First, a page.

The Bridgnorth to Hampton Loade section eventually re-opened on 9 February 2008 for the school half-term. The first passenger train to Hampton Loade since 19 June 2007 departed on time at 10.30, comprising 5 LMS coaches hauled by 45xx Class no. 4566. The train featured the headboard carried by the first reopening train from Bridgnorth to Hampton Loade in 1970. Although other drainage work enhancements remained to be completed, the line between Kidderminster and Bridgnorth reopened fully to the public on Good Friday, 21 March 2008. The work increased to 144 the number of culverts under the line, where previously there were 44 before the 2007 floods.
The entire railway is one of the most comprehensively signalled heritage railways. With the exception of the connection at Kidderminster to Network Rail metals (which uses a colour light signal) the whole railway is signalled using GW style lower quadrant signals, of both metal and wooden pole/arm types (Exceptionally, the down starter at Highley has a rare concrete post). Each station (not including halts) has a signal box, with Bewdley having two boxes (North and South), due to the size of the layout there (Bewdley originally being a junction station).
All sections between Bridgnorth and Bewdley North operate using the Tyer's Electric Train Token. Both Arley and Hampton Loade signal boxes can be switched out when not required by the service, reducing wear on the mechanics and reducing the number of signalmen required to operate the line. Arley yard may be accessed with the signal box switched out due to the presence of an intermediate token instrument, which also enables a train to depart from or terminate in the yard when the 'box is switched out.
The Engineer's siding at Eardington is controlled by a ground frame. No intermediate token instrument is provided, with the Highley-Bridgnorth token directly unlocking the two lever frame. This means that Hampton Loade signal box must be switched out when Eardington siding has to be used, and also that a train cannot terminate or depart from there - unless the token is taken by road between Eardington and Highley or Bridgnorth signal box.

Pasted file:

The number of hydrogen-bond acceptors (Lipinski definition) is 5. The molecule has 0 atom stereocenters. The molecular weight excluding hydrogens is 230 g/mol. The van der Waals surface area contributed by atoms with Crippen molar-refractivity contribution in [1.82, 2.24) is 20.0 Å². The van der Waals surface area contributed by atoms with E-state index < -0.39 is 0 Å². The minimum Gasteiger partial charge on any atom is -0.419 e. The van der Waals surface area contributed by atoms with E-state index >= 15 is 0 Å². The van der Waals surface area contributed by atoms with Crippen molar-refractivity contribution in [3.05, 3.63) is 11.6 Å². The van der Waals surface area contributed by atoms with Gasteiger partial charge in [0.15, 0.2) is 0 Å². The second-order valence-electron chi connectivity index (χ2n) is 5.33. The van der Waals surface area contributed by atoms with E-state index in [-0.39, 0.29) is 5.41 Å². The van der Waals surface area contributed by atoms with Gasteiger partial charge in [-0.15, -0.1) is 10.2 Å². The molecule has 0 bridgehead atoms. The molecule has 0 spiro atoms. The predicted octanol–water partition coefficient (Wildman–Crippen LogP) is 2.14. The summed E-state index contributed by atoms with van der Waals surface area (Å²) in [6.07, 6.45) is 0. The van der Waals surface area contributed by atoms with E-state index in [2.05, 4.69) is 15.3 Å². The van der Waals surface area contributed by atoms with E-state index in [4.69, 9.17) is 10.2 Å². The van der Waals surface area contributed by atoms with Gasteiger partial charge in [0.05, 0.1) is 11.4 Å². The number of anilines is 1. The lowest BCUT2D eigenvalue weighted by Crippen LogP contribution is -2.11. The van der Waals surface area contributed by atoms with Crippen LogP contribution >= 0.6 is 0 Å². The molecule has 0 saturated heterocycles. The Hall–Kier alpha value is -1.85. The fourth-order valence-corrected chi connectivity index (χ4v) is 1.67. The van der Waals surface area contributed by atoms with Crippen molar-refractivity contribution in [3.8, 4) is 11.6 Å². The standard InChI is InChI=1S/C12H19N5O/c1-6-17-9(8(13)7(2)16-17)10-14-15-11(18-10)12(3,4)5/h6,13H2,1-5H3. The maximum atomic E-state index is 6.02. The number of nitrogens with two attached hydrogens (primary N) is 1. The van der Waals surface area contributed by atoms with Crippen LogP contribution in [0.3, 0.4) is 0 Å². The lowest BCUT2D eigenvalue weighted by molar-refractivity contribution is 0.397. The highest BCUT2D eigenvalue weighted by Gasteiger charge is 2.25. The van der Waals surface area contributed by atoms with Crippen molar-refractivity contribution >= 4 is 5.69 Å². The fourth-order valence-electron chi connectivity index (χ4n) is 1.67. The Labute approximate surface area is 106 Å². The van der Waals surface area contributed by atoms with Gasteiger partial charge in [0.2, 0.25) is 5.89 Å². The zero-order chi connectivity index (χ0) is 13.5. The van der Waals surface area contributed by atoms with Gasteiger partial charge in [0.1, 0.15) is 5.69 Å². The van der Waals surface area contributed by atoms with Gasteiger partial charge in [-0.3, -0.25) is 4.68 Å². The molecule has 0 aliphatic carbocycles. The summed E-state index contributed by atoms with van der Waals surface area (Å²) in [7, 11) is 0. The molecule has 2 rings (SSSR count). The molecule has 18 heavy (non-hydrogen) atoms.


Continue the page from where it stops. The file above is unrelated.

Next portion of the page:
Bridgnorth also has a ground frame at the northern end of the layout allowing movements from the Hollybush siding (which also serves as the headshunt for locomotives running round their trains) into and out of the Boiler Shop. An Annett's key which unlocks the frame may be obtained by a member of staff when released by a lever in Bridgnorth 'box.
Between Bewdley North and Bewdley South the double track section through platforms 1 & 2 is signalled with absolute block. The single track through platform 3 is signalled with direction lever. The line furthest from the main station buildings, known as the Rock siding, is a double-ended siding. Whilst this means that the signalmen need not communicate with one another before arranging movements into or out of this siding from either end, in practice they would liaise before conducting any unusual movement.
The single line section between Bewdley South and Kidderminster is track circuited throughout and is signalled using acceptance lever. as the preserved SVR passes through the 480 yard long Bewdley Tunnel.
Most of the signal boxes on the line bear original cast iron GWR name plates, with the sole exception being at Bridgnorth which has a replica. The SVR Kidderminster's name plate was recovered from another signal box that formerly stood on the up end of the down platform at Kidderminster station (Network Rail). The lever frame from the same signal box was reused at Arley, which has an LNWR signal box, originally from Yorton after the original was demolished. The replica name plate at Bridgnorth is made of fibre glass, although it is not known if it was moulded from the original or even if the original still exists.
The SVR trains new signalmen at the Kidderminster Signalling School, located above the carriage works.
With the exception of the two request halts (Country Park and Northwood), all intermediate stations have the ability to pass trains on the single line. However, Highley's passing loop lacks a platform and facing point locks on points to attached sidings, a legal requirement for passenger-carrying line, meaning trains carrying fare-paying passengers may not use this loop. However, it is frequently used for works trains, demonstration goods trains and empty stock workings. Despite this, the Severn Valley Railway offers, possibly, the most intensive service on any single line heritage railway. A short section of multiple track exists between Bewdley South and Bewdley North signal boxes.
Kidderminster Town station is not an original station. It was created by the SVR, based upon the original GWR station at Ross-on-Wye (1892). Various projects have been carried out by volunteers and contractors to add to the general GWR ambience. Major projects include the porte cochère to the front of the station, the ornamental crestings on the two towers and the canopy over the concourse which was completed in 2006, along with the final, east, wing of the station.